Wednesday, 23 June 2004

Cheap and precise

Some years ago a very rich and generous Chinese friend gave me a Rolex; he was from Hong Kong, but this was no fake. After a couple of months I sold it, partly because I didn't like walking around with that much money on my wrist, but mainly because although its case may have been carved from a solid block of gold by enormously skilled craftsmen, it didn't keep very good time.

I had taken it to a Rolex dealer who explained that the Swiss Chronometer standard for automatic watches stipulated a variation of not more than 4 or 5 seconds a day (this means that you would have to put it right at least once a month). When I told him that my digital watch was more accurate than that and had cost around one-hundredth as much as the Rolex was worth he smiled gently and said something about such watches lasting a few years at best, while a Rolex is for your descendants.

I refrained from telling him that I hoped my descendants would be leading such high-powered lives that they would need really accurate watches, and that my cheap digital one, besides keeping excellent time, could calculate the cube root of pi or play a selection of Alma Cogan's greatest hits while I was diving to 20 fathoms.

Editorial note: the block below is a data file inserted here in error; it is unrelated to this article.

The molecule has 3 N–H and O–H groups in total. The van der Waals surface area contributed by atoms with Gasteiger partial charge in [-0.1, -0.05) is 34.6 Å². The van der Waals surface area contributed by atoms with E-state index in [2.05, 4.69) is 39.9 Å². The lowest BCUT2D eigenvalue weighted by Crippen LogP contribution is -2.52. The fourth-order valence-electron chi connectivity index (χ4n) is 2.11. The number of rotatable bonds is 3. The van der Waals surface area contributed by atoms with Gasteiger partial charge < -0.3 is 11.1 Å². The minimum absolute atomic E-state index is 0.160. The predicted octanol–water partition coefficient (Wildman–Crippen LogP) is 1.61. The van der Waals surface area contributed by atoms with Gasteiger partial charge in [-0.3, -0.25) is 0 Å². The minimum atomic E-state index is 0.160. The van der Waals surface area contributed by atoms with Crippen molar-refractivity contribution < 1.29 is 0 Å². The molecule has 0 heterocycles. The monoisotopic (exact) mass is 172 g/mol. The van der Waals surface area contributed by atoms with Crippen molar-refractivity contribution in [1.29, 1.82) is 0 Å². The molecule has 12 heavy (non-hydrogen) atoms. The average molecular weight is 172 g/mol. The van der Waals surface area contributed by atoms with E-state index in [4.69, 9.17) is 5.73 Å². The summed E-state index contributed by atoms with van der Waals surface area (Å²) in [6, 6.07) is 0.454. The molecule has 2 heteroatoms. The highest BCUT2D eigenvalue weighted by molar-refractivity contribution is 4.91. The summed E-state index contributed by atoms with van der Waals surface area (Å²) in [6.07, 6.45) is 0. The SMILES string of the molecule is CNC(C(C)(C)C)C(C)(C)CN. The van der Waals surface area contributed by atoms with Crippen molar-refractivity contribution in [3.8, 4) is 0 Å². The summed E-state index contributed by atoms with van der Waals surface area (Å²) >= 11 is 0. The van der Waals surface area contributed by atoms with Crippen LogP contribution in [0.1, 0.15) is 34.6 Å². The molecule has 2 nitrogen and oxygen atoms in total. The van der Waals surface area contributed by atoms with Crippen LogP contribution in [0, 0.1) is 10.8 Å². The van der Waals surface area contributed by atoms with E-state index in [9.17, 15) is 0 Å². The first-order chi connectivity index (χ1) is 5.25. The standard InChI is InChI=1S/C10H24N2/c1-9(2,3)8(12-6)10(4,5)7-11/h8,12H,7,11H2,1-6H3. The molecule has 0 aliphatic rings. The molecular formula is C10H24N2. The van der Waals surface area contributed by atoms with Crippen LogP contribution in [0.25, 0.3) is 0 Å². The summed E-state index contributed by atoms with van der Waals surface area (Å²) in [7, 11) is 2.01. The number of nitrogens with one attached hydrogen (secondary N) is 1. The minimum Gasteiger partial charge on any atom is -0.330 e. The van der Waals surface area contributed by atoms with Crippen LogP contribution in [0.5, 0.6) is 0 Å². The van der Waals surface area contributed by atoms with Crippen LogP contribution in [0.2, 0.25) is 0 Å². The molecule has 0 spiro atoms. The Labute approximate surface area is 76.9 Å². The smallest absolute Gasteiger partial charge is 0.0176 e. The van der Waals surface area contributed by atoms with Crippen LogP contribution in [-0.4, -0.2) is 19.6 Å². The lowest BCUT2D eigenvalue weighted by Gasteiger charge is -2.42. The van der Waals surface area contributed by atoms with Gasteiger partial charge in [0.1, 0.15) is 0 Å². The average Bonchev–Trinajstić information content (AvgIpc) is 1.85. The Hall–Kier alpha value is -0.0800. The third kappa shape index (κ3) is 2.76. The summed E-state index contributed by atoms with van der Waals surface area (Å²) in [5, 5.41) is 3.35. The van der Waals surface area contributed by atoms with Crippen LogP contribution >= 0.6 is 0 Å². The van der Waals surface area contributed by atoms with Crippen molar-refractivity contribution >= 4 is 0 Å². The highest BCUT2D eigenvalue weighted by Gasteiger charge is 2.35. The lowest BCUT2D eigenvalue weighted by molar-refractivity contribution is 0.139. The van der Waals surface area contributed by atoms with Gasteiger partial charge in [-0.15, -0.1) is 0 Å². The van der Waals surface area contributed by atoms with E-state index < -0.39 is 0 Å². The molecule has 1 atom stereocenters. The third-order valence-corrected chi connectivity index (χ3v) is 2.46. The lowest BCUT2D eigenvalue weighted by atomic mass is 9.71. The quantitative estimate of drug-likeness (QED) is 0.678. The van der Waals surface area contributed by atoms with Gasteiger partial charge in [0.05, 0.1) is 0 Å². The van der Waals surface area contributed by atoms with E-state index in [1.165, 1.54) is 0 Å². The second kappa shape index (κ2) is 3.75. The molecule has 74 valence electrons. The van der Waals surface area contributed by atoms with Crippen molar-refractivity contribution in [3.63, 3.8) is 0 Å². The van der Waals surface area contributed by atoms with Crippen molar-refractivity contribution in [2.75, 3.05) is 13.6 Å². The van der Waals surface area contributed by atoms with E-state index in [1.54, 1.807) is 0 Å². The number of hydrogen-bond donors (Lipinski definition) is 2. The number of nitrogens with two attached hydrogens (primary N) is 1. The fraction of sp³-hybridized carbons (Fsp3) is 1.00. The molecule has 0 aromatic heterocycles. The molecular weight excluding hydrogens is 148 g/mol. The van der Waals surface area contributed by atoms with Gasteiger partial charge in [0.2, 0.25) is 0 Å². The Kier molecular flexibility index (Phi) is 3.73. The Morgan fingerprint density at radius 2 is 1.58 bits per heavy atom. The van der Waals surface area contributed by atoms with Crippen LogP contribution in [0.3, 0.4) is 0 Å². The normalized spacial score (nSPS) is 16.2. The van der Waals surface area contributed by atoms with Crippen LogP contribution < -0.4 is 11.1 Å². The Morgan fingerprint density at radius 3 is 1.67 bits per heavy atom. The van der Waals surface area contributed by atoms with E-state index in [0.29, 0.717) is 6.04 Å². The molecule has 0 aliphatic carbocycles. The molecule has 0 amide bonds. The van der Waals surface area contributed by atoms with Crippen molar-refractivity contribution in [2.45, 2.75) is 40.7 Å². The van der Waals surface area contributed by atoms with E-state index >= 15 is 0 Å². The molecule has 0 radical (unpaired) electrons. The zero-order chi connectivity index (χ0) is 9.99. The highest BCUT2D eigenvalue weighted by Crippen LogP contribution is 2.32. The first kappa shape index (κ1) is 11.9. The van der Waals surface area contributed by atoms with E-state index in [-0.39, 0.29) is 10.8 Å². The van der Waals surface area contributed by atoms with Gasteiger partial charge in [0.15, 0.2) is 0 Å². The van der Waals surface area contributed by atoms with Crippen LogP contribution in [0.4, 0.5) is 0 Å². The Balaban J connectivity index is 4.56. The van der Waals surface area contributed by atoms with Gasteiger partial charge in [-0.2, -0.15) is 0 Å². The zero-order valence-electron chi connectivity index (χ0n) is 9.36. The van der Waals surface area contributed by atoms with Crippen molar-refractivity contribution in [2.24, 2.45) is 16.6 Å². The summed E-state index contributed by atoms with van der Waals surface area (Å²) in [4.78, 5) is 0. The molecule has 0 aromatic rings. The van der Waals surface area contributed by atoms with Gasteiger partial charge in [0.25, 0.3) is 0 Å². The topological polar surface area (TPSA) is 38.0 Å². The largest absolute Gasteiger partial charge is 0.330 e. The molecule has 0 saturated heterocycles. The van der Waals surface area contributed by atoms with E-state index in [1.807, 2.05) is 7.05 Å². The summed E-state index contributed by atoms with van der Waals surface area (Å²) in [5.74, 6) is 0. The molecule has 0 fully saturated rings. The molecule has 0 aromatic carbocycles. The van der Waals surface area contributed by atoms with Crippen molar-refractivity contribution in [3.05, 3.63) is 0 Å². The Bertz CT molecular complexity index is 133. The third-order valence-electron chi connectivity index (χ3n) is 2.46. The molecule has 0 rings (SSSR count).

The digital watch was thrown away years ago (and no doubt someone is still wearing my Rolex and being late for appointments), but I was reminded of all this when I went to buy a steel measuring tape the other day. I am always doing this because I lose them, so I didn't get a nice chromium one for £3.50. Instead, I went to a shop which is a sort of down-market version of Woolworth's, and bought a 3m one and a 5m one for 99p the pair. They've got attractive yellow plastic casings, and I bet they are dead accurate.

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